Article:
Post-transplant lymphoproliferative disorder presenting as multiple myeloma

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  • Conflict of interest: Nothing to report.

Post-Transplant Lymphoproliferative Disorder Presenting as Multiple Myeloma

To the editor:

Post-transplant lymphoproliferative disorders (PTLD) comprise a heterogeneous group of lymphoid proliferations, which have been a recognized complication of solid organ and hematopoietic stem cell transplantation for 40 years. The majority of these disorders are thought to be driven by EBV infection and subsequent proliferation of B cells in a weakened host. Risk factors include lack of previous exposure to EBV [1], or aggressive immunosuppression with agents such as cyclosporine or OKT3 [2]. Post transplant multiple myeloma is a rare entity, with only a few case reports in the literature [3–12]. Here we report a case of aggressive EBV-associated myeloma that occurred in a patient after retransplantation for renal graft failure.

A 57-year-old man with history of renal/pancreas transplant for diabetic nephropathy in 1991 was diagnosed with a plasmacytoma of the lumbar spine in 2001. The EBV status of the plasmacytoma is not known. He was treated with radiation, cyclophosphamide, and thalidomide and went into remission. He gradually developed kidney allograft rejection after treatment for the plasmacytoma and needed to resume dialysis in 2004, however the pancreas transplant remained functional. He underwent another cadaveric kidney transplant in 2007 at which time there was no evidence of systemic myeloma, including on biopsies of the failed kidney. The patient's immunosuppression post transplant was prednisone 5 mg daily, tacrolimus 1 mg bid and mycophenolate mofetil 1 g bid.

The patient developed acute rejection of his pancreas approximately 2 weeks after the transplant and was treated with a course of OKT3. His pancreas function improved, but then a month later, on repeat biopsy showed ongoing acute rejection; therefore he was given another brief course of OKT3. The patient did well until 4 months later; he was noted to have an increase in his creatinine, hypercalcemia, and left sciatic pain. Serum and urine protein electrophoresis were positive for monoclonal kappa light chains and peripheral blood quantitative PCR of Epstein-Barr virus (EBV) EBNA-1 gene revealed 123,800 copies/ml whole blood (normal <1000, or 5.1 log copies with normal <3.0) [13].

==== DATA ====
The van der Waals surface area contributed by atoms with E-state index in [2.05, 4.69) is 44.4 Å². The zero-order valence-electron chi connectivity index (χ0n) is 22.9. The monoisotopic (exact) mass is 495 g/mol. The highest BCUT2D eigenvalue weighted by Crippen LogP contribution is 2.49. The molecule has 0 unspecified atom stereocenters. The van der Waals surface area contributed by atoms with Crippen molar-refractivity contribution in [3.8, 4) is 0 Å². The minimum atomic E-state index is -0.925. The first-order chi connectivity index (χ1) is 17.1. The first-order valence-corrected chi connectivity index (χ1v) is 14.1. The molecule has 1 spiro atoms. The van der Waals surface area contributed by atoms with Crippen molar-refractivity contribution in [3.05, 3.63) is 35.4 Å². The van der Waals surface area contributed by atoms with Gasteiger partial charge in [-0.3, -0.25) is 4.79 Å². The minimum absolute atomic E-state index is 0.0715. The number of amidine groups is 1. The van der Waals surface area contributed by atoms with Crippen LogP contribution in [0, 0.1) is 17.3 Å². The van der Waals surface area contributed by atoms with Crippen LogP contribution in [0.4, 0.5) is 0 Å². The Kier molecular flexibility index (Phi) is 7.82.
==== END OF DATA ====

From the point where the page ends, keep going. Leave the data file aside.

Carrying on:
Ten days later, the patient was admitted for fever, anorexia, night sweats, weight loss, productive cough, back and abdominal pain. Exam was significant for the patient appearing uncomfortable, but no respiratory distress. There were a few shotty lymph nodes in the neck, heart exam revealed tachycardia with a 2/6 systolic murmur, and there was diffuse abdominal tenderness with no masses. There were chronic fibrotic changes in the skin on the lower extremities. Laboratory values included Hgb 12.0 mg/dl, WBC 5.6 × 109/L, Plt 170 × 109/L, Cr 1.76 mg/dl, and Ca 12.8 mg/dl. The EBV titer had increased to 2, 693,900 copies/ml whole blood. CT scan of chest/abdomen/pelvis revealed a new 2 cm × 6 cm × 3 cm pleural-based mass between the right 5th and 7th ribs, new hepatosplenomegaly, two new ∼3 × 3 cm masses involving the left posterior iliac wing and left L4 spinous process, and soft tissue masses involving left scapula and right femoral neck. CT guided biopsies of the right chest wall and right femoral masses revealed abnormal plasma cells that on immunohistochemistry were positive for CD138, EMA, and dim 56, and lacked PAX5, CD20, CD43, CD45. The neoplastic cells were positive for EBV by in-situ hybridization. This was interpreted as consistent with a plasmacytoma, EBV positive post-transplant lymphoproliferative disorder (PTLD).

The patient's immunosuppression was discontinued, and treatment for the multiple myeloma was initiated with dexamethasone 40 mg IV daily for 4 days. Because of the presence of EBV, the patient was also started on gancyclovir and rituximab 375 mg/m2 weekly to eliminate CD20+ B-cells that may harbor EBV. However, the patient's status gradually declined with respiratory and renal failure. The EBV PCR titer declined, however there was no change in the lung masses based on portable chest X-rays. The patient died because of respiratory failure 10 days after initiating treatment.